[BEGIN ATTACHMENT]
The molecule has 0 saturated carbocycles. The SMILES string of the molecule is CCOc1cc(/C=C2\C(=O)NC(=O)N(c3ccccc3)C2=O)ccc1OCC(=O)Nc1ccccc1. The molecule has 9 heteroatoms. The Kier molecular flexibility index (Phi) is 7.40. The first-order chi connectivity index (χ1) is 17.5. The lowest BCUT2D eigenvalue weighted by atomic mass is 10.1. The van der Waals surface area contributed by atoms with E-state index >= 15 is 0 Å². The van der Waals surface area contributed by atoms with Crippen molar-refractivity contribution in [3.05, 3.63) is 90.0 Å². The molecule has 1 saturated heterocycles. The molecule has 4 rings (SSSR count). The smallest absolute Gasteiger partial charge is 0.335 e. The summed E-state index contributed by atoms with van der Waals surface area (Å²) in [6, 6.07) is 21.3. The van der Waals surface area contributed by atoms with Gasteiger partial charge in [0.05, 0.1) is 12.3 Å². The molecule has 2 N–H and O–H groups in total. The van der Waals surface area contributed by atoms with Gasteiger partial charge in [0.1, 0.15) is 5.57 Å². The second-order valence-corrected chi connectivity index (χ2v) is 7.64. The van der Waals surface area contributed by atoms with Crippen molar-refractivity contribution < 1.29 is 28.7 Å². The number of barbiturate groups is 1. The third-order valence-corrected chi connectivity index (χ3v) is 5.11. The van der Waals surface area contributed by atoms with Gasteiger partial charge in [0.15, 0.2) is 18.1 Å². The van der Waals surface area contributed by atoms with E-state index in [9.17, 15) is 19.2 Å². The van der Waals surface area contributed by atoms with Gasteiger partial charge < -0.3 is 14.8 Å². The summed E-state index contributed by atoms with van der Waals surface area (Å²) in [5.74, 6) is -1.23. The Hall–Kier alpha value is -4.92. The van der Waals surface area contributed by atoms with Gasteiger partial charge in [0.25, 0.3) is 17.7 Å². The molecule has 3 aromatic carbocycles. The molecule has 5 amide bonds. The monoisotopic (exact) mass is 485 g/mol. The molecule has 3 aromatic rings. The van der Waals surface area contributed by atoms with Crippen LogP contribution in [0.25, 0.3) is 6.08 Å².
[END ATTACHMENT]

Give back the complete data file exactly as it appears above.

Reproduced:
The molecule has 0 saturated carbocycles. The SMILES string of the molecule is CCOc1cc(/C=C2\C(=O)NC(=O)N(c3ccccc3)C2=O)ccc1OCC(=O)Nc1ccccc1. The molecule has 9 heteroatoms. The Kier molecular flexibility index (Phi) is 7.40. The first-order chi connectivity index (χ1) is 17.5. The lowest BCUT2D eigenvalue weighted by atomic mass is 10.1. The van der Waals surface area contributed by atoms with E-state index >= 15 is 0 Å². The van der Waals surface area contributed by atoms with Crippen molar-refractivity contribution in [3.05, 3.63) is 90.0 Å². The molecule has 1 saturated heterocycles. The molecule has 4 rings (SSSR count). The smallest absolute Gasteiger partial charge is 0.335 e. The summed E-state index contributed by atoms with van der Waals surface area (Å²) in [6, 6.07) is 21.3. The van der Waals surface area contributed by atoms with Gasteiger partial charge in [0.05, 0.1) is 12.3 Å². The molecule has 2 N–H and O–H groups in total. The van der Waals surface area contributed by atoms with Gasteiger partial charge in [0.1, 0.15) is 5.57 Å². The second-order valence-corrected chi connectivity index (χ2v) is 7.64. The van der Waals surface area contributed by atoms with Crippen molar-refractivity contribution < 1.29 is 28.7 Å². The number of barbiturate groups is 1. The third-order valence-corrected chi connectivity index (χ3v) is 5.11. The van der Waals surface area contributed by atoms with Gasteiger partial charge in [0.15, 0.2) is 18.1 Å². The van der Waals surface area contributed by atoms with E-state index in [9.17, 15) is 19.2 Å². The van der Waals surface area contributed by atoms with Gasteiger partial charge < -0.3 is 14.8 Å². The summed E-state index contributed by atoms with van der Waals surface area (Å²) in [5.74, 6) is -1.23. The Hall–Kier alpha value is -4.92. The van der Waals surface area contributed by atoms with Gasteiger partial charge in [0.25, 0.3) is 17.7 Å². The molecule has 3 aromatic carbocycles. The molecule has 5 amide bonds. The monoisotopic (exact) mass is 485 g/mol. The molecule has 3 aromatic rings. The van der Waals surface area contributed by atoms with Crippen LogP contribution in [0.25, 0.3) is 6.08 Å².